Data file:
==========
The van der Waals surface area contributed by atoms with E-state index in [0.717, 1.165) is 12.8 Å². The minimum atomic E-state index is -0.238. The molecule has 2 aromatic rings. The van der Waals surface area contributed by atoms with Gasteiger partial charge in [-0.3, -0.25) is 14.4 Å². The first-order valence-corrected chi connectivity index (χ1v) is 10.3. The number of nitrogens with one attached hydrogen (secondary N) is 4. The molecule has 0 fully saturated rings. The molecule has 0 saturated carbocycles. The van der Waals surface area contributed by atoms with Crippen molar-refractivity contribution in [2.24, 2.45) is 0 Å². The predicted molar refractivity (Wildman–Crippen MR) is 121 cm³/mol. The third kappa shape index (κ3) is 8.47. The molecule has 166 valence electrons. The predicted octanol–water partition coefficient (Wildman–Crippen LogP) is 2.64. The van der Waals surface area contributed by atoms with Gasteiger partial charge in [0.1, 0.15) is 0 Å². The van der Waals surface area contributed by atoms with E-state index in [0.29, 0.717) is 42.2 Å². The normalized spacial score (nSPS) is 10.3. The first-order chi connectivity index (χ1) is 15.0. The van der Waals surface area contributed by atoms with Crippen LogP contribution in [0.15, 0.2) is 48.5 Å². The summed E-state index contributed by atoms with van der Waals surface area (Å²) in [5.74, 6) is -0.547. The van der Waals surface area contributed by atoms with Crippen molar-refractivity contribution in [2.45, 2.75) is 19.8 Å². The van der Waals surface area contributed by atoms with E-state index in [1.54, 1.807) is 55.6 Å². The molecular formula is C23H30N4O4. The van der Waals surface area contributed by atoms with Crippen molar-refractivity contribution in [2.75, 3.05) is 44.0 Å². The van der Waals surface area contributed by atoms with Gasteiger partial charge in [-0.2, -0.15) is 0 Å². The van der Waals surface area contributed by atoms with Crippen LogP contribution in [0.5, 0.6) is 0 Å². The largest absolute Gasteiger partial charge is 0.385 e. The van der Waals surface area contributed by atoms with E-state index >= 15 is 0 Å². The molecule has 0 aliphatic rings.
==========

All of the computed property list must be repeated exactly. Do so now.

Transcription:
The van der Waals surface area contributed by atoms with E-state index in [0.717, 1.165) is 12.8 Å². The minimum atomic E-state index is -0.238. The molecule has 2 aromatic rings. The van der Waals surface area contributed by atoms with Gasteiger partial charge in [-0.3, -0.25) is 14.4 Å². The first-order valence-corrected chi connectivity index (χ1v) is 10.3. The number of nitrogens with one attached hydrogen (secondary N) is 4. The molecule has 0 fully saturated rings. The molecule has 0 saturated carbocycles. The van der Waals surface area contributed by atoms with Crippen molar-refractivity contribution in [2.24, 2.45) is 0 Å². The predicted molar refractivity (Wildman–Crippen MR) is 121 cm³/mol. The third kappa shape index (κ3) is 8.47. The molecule has 166 valence electrons. The predicted octanol–water partition coefficient (Wildman–Crippen LogP) is 2.64. The van der Waals surface area contributed by atoms with Gasteiger partial charge in [0.1, 0.15) is 0 Å². The van der Waals surface area contributed by atoms with E-state index in [0.29, 0.717) is 42.2 Å². The normalized spacial score (nSPS) is 10.3. The first-order chi connectivity index (χ1) is 15.0. The van der Waals surface area contributed by atoms with Crippen LogP contribution in [0.15, 0.2) is 48.5 Å². The summed E-state index contributed by atoms with van der Waals surface area (Å²) in [5.74, 6) is -0.547. The van der Waals surface area contributed by atoms with Crippen molar-refractivity contribution in [2.45, 2.75) is 19.8 Å². The van der Waals surface area contributed by atoms with E-state index in [1.54, 1.807) is 55.6 Å². The molecular formula is C23H30N4O4. The van der Waals surface area contributed by atoms with Crippen molar-refractivity contribution in [2.75, 3.05) is 44.0 Å². The van der Waals surface area contributed by atoms with Gasteiger partial charge in [-0.2, -0.15) is 0 Å². The van der Waals surface area contributed by atoms with Crippen LogP contribution in [0.5, 0.6) is 0 Å². The largest absolute Gasteiger partial charge is 0.385 e. The van der Waals surface area contributed by atoms with E-state index >= 15 is 0 Å². The molecule has 0 aliphatic rings.